For two years of failing to find a healthy, steady relationship (of any sort) with a woman who cares for and respects me, my friends have been encouraging, supportive, and satisfyingly outraged and confused whenever a woman decides not to keep me around.
For two years, I have been at my worst and not a single friend of mine has given up on me. On the contrary, their love, support, and faith in me has been nothing less than stunning and humbling.
For two years my friends helped carry me in so many ways without once showing fatigue, frustration, or a desire to drop me and have done.
I know who my friends are. And you know what? My friends are fucking magnificent.
In case you missed The Misadventures of Ed and Bob, here’s a tiny bit of context.
So, C. has been on her way home from Oregon in a minivan she is not driving. This apparently has meant that she has become intimately familiar with all of the on- and off-ramps from Oregon to California. She may even have named a few. I didn’t ask. Seems kinda personal.
So I thought I would mention that sometimes you just gotta take the wheel.
Hoof to the pedal, Bob. Hoof to the pedal.
Last night I was talking to a friend of mine who is going through a really tough time, and she mentioned something that I related to entirely: the active and conscious effort she is having to put in to not jump in front of a bus. Now, before you all start screaming about intervention and 5150, let me explain something, first.
Because I think, given some of the ridiculously stupid shit people say about suicide to me and to others, it’s time to come out of the closet: almost every day for the past couple years (and actually, for much of my life) has included the conscious decision to survive the day. Some days, that’s easy. Some days I have to actively remind myself of why I should choose to live. Some days I just make myself numb with weed, watch tv and let the hours slide by, because that’s all I trust myself to do. But I choose to live, every day, whether it is a good day, or a bad day, or a Terrible, Horrible, No Good, Very Bad Day.
People talk about suicide in terms of weakness and strength, selfishness, rudeness. All of those things are factors. But there’s also the issue of perspective. Which is to say, what might seem like piddlyshit to one person might be devastating to the next. I have yet to meet the circumstance that would be sufficiently devastating to send me over the edge, but that doesn’t mean I won’t (doesn’t mean I will, either).
2010 and 2011 were brutal, and 2012 has brought blow after blow after blow and let me tell you, I am fucking tired of wishing that my heart had an “Eject” button. I am tired of living with everything I’ve had to live with (here is where I will get the “Buck up! That’s just life!” comment from some jackass who has never experienced the desire to just fucking end it. Save it. I know life is hard. But when every day in a given week—or every other day, or even a single day—feels like being thigh-deep in the Swamps of Sadness after watching Artax die, it becomes a little overwhelming).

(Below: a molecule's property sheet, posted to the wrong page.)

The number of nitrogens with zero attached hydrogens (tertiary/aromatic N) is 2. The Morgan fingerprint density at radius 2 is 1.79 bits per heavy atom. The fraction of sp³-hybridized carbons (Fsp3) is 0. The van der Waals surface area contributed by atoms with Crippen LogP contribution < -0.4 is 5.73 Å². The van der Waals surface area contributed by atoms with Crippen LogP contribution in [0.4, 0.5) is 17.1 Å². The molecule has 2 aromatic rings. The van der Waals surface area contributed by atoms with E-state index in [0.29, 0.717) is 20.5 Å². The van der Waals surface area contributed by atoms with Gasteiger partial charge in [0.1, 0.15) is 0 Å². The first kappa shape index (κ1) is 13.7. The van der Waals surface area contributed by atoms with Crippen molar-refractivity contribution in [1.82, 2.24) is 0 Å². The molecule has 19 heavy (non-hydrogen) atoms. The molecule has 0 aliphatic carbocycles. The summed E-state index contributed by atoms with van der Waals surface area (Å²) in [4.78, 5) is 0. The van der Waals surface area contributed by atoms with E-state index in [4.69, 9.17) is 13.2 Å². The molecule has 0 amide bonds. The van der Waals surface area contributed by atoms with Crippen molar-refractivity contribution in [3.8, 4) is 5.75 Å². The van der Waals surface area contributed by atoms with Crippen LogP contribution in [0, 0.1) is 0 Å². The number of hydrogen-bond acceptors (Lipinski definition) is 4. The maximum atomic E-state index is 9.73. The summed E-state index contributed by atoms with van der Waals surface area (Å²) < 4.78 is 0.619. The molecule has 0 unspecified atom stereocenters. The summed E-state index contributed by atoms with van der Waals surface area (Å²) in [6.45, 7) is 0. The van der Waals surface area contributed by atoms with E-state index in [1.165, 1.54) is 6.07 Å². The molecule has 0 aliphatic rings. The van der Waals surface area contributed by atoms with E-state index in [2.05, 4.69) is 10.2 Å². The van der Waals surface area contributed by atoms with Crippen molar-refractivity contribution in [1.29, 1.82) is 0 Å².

Thus far there is nothing I haven’t been able to weather. People call this strength. But strength is a trap. When people expect you to be strong all the fucking time, showing weakness is nigh on impossible, which is why for the vast majority of my friends, this post is going to be news. There is no real break from being strong. There’s (prescription) drugs, but in the rare event that they work—my body laughs at most drugs and tells them to come back with something stronger, next time—while they mute the depression they also mute everything the fuck else, and I would rather feel everything I am feeling than feel nothing. I will resort to them when I know it is impossible to drag myself out of some pit without them, but not before.
And it’s really difficult some days when somebody says, “You’re strong, you can do this” to respond with, “I know,” and not with, “Fuck you. I want to be weak, this time. I want to give up.”
I don’t call it “strength”. I call it “determination”.
People talk about how selfish people have to be to commit suicide. Sure. Ultimately and in essence it is a selfish act. It is an act done for that person and that person, alone. They may have convinced themselves that people would be better off without them; obviously most of the time they are utterly incorrect. They may no longer be able to see the love and care of the people around them. They may be the only person in the entire world at that moment.
The experience will be different for everybody, but part of my conscious decision to live involves remembering all the people who would be hurt and confused by my death. But, as I said, I have yet to experience something devastating enough to make me lose sight of them, and I remain fully aware that this is a possibility. So I never judge people who have genuinely attempted or committed suicide—not for their selfishness. I just assume that the decision was made at a point where the people they loved stopped being real to them in the face of whatever anguish drove them to the act.